Chapter 3: Metal-Semicond. Junctions

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3.4. Schottky diode current

3.4.1. Diffusion current
3.4.2. Thermionic emission
3.4.3. Tunneling
3.4.4. Derivation of the M-S junction current print file in PDF format

The current across a metal-semiconductor junction is mainly due to majority carriers. Three distinctly different mechanisms exist: diffusion of carriers from the semiconductor into the metal, thermionic emission of carriers across the Schottky barrier and quantum-mechanical tunneling through the barrier. The diffusion theory assumes that the driving force is distributed over the length of the depletion layer. The thermionic emission theory on the other hand postulates that only energetic carriers, those, which have an energy equal to or larger than the conduction band energy at the metal-semiconductor interface, contribute to the current flow. Quantum-mechanical tunneling through the barrier takes into account the wave-nature of the electrons, allowing them to penetrate through thin barriers. In a given junction, a combination of all three mechanisms could exist. However, typically one finds that only one current mechanism dominates.

The analysis reveals that the diffusion and thermionic emission currents can be written in the following form:

(3.4.1)

This expression states that the current is the product of the electronic charge, q, a velocity, v, and the density of available carriers in the semiconductor located next to the interface. The velocity equals the mobility multiplied with the field at the interface for the diffusion current and the Richardson velocity (see section 3.4.2) for the thermionic emission current. The minus one term ensures that the current is zero if no voltage is applied as in thermal equilibrium any motion of carriers is balanced by a motion of carriers in the opposite direction.

The tunneling current is of a similar form, namely:

(3.4.2)

where vR is the Richardson velocity and n is the density of carriers in the semiconductor. The tunneling probability term, Q, is added since the total current depends on the carrier flux arriving at the tunnel barrier multiplied with the probability, Q, that they tunnel through the barrier.

3.4.1. Diffusion current

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This analysis assumes that the depletion layer is large compared to the mean free path, so that the concepts of drift and diffusion are valid. The resulting current density equals:

(3.4.3)

The current therefore depends exponentially on the applied voltage, Va, and the barrier height, fB. The prefactor can more easily be understood if one rewrites it as a function of the electric field at the metal-semiconductor interface, max:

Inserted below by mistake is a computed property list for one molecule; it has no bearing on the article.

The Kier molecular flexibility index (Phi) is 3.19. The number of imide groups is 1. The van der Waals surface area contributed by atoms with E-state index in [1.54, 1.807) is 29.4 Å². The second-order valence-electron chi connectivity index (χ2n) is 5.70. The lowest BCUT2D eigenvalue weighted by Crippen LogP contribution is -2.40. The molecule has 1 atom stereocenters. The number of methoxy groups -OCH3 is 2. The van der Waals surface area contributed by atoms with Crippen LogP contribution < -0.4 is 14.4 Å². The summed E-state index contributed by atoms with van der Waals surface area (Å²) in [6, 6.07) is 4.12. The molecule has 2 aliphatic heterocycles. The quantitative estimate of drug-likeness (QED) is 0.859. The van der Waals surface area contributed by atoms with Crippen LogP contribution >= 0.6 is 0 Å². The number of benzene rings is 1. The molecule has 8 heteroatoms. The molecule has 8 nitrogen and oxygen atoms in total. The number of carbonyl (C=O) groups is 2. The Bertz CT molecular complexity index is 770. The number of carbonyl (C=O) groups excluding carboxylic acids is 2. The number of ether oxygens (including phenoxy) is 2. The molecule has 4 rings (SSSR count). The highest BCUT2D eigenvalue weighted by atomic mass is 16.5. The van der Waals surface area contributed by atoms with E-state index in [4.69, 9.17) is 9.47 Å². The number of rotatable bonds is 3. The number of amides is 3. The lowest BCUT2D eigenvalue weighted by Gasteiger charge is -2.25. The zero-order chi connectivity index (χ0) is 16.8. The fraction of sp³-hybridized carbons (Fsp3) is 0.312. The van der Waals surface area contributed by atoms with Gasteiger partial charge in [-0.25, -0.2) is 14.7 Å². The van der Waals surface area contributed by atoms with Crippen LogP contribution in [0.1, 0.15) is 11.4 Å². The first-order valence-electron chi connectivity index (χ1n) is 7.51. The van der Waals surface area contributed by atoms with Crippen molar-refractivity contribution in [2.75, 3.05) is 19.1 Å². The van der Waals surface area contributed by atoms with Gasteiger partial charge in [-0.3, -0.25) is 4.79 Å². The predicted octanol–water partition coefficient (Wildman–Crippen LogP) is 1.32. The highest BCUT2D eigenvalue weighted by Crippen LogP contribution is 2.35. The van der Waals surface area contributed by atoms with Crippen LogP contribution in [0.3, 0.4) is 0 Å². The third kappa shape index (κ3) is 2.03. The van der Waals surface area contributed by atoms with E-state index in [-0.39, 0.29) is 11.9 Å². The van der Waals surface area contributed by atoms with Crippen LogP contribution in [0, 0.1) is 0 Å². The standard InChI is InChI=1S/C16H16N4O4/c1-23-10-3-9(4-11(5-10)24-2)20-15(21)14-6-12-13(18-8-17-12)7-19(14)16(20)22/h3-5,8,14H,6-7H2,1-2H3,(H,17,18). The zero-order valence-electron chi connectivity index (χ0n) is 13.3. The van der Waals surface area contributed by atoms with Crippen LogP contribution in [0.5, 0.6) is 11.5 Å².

(3.4.4)

yielding:

(3.4.5)

so that the prefactor equals the drift current at the metal-semiconductor interface, which for zero applied voltage exactly balances the diffusion current.

3.4.2 Thermionic emission

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The thermionic emission theory assumes that electrons, with an energy larger than the top of the barrier, will cross the barrier provided they move towards the barrier. The actual shape of the barrier is hereby ignored. The current can be expressed as:

(3.4.6)

where is the Richardson constant and fB is the Schottky barrier height.

The expression for the current due to thermionic emission can also be written as a function of the average velocity with which the electrons at the interface approach the barrier. This velocity is referred to as the Richardson velocity given by:

(3.4.7)

So that the current density becomes:

(3.4.8)

3.4.3. Tunneling

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The tunneling current is obtained from the product of the carrier charge, velocity and density. The velocity equals the Richardson velocity, the velocity with which on average the carriers approach the barrier. The carrier density equals the density of available electrons, n, multiplied with the tunneling probability, Q, yielding:

(3.4.9)

Where the tunneling probability is obtained from:

(3.4.10)

and the electric field equals = fB/L.

The tunneling current therefore depends exponentially on the barrier height, fB, to the 3/2 power.

3.4.4. Derivation of the Metal-Semiconductor Junction Current

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3.4.4.1 Derivation of the diffusion current
3.4.4.2 Derivation of the thermionic emission current
3.4.4.3 Derivation of the tunneling current

3.4.4.1 Derivation of the diffusion current